Dak Prescott takes his job as Dallas Cowboys quarterback very seriously.
It's arguably the most visible position in all of team sports. With it comes immense on-field scrutiny. Off the field, there's also an immense platform to impact lives in a positive way.
Prescott understands and embraces both.
As he prepares for his fifth NFL training camp, hoping to lead the Cowboys back to the playoffs, Prescott has continued to take an active role toward advancing social justice in the U.S. in the months since George Floyd, a 46-year-old Black man, died in Minneapolis police custody on May 25.
In early June, Prescott announced he will pledge $1 million to "improve our police training and address systematic racism through education and advocacy in our country."
"When I pledged to go a million dollars, honestly it could be more, it could be way more," Prescott said Wednesday via conference call. "I just wanted to make a pledge to say that I'm here and I'm here for the people to help create a better culture within our law enforcement so we can gain that trust."
Recently Prescott also wrote a letter to Oklahoma governor Kevin Stitt and the Oklahoma Pardon and Parole Board calling for the release of Julius Jones, a Black death row inmate sentenced to death for a 1999 murder in the state.
"I've been blessed with an amazing platform, and a platform obviously to be able to touch and be able to speak and be able to inspire so many different people with my voice," Prescott said. "I think it's important and sometimes I feel obligated to do so."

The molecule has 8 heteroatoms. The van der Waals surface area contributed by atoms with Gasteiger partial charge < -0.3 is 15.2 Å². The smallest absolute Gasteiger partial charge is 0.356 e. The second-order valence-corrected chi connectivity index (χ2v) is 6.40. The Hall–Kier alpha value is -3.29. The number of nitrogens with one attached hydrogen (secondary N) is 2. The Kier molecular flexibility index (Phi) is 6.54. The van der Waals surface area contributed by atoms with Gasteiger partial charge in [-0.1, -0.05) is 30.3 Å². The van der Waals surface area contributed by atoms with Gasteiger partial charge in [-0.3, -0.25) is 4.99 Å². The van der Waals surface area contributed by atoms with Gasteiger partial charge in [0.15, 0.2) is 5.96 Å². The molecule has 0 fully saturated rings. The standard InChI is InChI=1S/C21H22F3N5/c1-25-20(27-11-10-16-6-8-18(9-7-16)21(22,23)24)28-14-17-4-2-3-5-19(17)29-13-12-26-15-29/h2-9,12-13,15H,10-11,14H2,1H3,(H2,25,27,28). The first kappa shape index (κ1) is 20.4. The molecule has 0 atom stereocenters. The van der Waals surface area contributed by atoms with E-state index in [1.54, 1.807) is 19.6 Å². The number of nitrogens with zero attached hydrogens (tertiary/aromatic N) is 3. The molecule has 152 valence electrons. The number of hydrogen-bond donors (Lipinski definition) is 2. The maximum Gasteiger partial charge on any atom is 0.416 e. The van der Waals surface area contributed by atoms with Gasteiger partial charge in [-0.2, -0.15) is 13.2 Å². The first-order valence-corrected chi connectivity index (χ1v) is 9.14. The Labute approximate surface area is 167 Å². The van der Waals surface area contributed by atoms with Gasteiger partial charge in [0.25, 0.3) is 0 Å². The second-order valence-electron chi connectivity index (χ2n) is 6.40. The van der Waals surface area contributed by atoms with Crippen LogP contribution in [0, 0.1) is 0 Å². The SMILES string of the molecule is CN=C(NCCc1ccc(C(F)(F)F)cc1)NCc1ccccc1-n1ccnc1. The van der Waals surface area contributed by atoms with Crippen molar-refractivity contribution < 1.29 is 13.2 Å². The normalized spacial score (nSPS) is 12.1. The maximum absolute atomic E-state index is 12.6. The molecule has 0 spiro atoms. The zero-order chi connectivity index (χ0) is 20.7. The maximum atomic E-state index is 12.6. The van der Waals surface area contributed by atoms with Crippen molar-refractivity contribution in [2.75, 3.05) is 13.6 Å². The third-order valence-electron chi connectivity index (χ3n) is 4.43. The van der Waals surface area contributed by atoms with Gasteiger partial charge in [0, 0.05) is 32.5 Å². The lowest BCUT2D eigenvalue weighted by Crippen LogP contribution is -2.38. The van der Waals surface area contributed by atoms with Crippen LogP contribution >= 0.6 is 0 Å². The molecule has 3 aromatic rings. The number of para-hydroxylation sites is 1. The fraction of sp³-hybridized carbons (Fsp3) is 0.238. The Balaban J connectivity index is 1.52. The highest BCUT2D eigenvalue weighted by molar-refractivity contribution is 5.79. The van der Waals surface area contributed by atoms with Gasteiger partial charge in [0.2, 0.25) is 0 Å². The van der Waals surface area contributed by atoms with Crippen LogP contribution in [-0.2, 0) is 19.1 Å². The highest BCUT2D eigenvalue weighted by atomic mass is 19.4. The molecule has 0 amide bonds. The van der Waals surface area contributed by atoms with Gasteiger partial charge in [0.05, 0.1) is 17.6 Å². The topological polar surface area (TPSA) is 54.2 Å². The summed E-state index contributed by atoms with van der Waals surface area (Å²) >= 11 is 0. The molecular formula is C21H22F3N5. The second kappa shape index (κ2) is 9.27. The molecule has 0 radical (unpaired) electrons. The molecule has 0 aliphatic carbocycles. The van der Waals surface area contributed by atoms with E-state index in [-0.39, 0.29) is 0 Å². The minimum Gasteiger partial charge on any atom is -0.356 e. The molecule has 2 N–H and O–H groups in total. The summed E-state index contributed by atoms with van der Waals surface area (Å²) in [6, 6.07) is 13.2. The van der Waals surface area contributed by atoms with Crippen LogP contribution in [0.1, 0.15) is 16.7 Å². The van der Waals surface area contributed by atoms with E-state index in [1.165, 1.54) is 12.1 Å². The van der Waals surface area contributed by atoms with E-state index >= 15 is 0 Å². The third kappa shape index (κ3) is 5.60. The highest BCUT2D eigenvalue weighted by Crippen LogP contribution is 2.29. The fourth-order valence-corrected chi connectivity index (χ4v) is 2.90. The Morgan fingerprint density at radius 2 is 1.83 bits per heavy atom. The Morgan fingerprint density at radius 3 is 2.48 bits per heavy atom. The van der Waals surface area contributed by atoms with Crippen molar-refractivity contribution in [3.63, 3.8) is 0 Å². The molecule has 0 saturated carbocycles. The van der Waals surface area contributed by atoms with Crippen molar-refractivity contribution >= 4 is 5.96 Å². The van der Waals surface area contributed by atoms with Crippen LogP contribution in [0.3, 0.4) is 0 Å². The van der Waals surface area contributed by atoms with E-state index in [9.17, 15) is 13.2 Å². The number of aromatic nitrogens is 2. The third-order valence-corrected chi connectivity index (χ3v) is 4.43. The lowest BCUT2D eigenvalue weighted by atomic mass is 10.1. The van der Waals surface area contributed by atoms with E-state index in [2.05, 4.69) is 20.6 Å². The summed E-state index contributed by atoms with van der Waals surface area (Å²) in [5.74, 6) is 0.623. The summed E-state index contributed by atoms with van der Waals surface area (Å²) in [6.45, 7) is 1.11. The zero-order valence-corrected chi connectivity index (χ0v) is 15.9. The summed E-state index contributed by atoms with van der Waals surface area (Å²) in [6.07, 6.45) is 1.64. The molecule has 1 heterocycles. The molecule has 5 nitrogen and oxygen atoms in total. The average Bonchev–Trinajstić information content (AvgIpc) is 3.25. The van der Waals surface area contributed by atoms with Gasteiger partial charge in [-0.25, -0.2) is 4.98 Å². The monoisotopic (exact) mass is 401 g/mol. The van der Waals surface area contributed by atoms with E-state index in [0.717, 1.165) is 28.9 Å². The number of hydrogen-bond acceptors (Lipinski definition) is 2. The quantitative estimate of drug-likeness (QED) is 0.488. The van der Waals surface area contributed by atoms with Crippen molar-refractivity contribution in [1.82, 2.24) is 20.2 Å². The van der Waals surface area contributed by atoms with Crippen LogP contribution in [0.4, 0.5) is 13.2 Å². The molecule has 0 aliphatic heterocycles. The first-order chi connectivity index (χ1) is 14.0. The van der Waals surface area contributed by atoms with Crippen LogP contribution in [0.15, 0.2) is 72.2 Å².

Players, coaches and staff in other professional sports leagues have shown support for the Black Lives Matter message in various ways since their respective restarts during the COVID-19 pandemic. Many have kneeled for the national anthem in peaceful protest of social injustice.
Wednesday, Prescott and Cowboys owner/general manager Jerry Jones were asked about the subject of standing or kneeling during the anthem this season.
Jones said he's aware that these are very sensitive times in the country, very sensitive matters, and he's listening. His goal is "to have grace when we sit here and look at how we're going to handle it."
"Am I interested in what any player, am I interested in what any of our media, am I interested in what everybody has to say about any issue? You bet," Jones said via conference call. "And I have rabbit ears, I really do. And so having said that, I am listening. The point is, we will do it in a way we think is as sensitive and has as much grace for the genuine feelings of everybody in mind."
Prescott agrees that it's an important time to listen before deciding the best course of action with their platform.
He has had discussions with his teammates about the subject. He hopes whatever the team decides, they can be unified in their message.
"Now that this (season) is here and we have something to look forward to and we have games and we have a chance to go out there and show support to our country of what we're going through and acknowledge that, conversations are heating up," Prescott said. "And we're coming probably close to a point of what we want to do and the way we want to represent one another, the way we want to represent our team and the way we want to represent this country.
"As a football team you want to represent one group. The best part of football is it represents, in a sense, the country – different people from different economic backgrounds, different social backgrounds, different beliefs, religions, color. Any way you think of, the football team is compiled of all kind different places and backgrounds where they come from, but we all come together for one common goal and that's to support each other and to go win.
"I think in anything that we do we want to represent how we can come together and how we can be as one. And that's what this country needs to be right now."